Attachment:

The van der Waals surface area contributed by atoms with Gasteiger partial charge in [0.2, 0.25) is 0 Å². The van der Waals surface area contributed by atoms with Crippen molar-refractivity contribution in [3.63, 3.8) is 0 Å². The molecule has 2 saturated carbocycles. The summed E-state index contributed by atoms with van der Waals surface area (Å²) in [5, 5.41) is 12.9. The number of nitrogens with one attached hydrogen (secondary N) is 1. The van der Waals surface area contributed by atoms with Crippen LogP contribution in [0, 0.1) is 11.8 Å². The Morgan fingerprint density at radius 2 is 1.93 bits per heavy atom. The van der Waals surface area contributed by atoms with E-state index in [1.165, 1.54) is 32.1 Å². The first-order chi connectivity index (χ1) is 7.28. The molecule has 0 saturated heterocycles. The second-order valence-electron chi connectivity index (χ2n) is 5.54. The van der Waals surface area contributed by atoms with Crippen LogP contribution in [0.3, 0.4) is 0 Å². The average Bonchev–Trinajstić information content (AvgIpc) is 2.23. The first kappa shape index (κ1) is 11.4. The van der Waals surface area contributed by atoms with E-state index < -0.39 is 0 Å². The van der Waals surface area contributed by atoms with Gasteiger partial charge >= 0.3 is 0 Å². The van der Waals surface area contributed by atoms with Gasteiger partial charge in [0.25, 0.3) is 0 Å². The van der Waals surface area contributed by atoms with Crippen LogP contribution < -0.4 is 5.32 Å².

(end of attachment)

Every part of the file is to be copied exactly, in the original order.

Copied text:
The van der Waals surface area contributed by atoms with Gasteiger partial charge in [0.2, 0.25) is 0 Å². The van der Waals surface area contributed by atoms with Crippen molar-refractivity contribution in [3.63, 3.8) is 0 Å². The molecule has 2 saturated carbocycles. The summed E-state index contributed by atoms with van der Waals surface area (Å²) in [5, 5.41) is 12.9. The number of nitrogens with one attached hydrogen (secondary N) is 1. The van der Waals surface area contributed by atoms with Crippen LogP contribution in [0, 0.1) is 11.8 Å². The Morgan fingerprint density at radius 2 is 1.93 bits per heavy atom. The van der Waals surface area contributed by atoms with E-state index in [1.165, 1.54) is 32.1 Å². The first-order chi connectivity index (χ1) is 7.28. The molecule has 0 saturated heterocycles. The second-order valence-electron chi connectivity index (χ2n) is 5.54. The van der Waals surface area contributed by atoms with Crippen LogP contribution in [0.3, 0.4) is 0 Å². The average Bonchev–Trinajstić information content (AvgIpc) is 2.23. The first kappa shape index (κ1) is 11.4. The van der Waals surface area contributed by atoms with E-state index < -0.39 is 0 Å². The van der Waals surface area contributed by atoms with Gasteiger partial charge >= 0.3 is 0 Å². The van der Waals surface area contributed by atoms with Gasteiger partial charge in [0.25, 0.3) is 0 Å². The van der Waals surface area contributed by atoms with Crippen LogP contribution < -0.4 is 5.32 Å².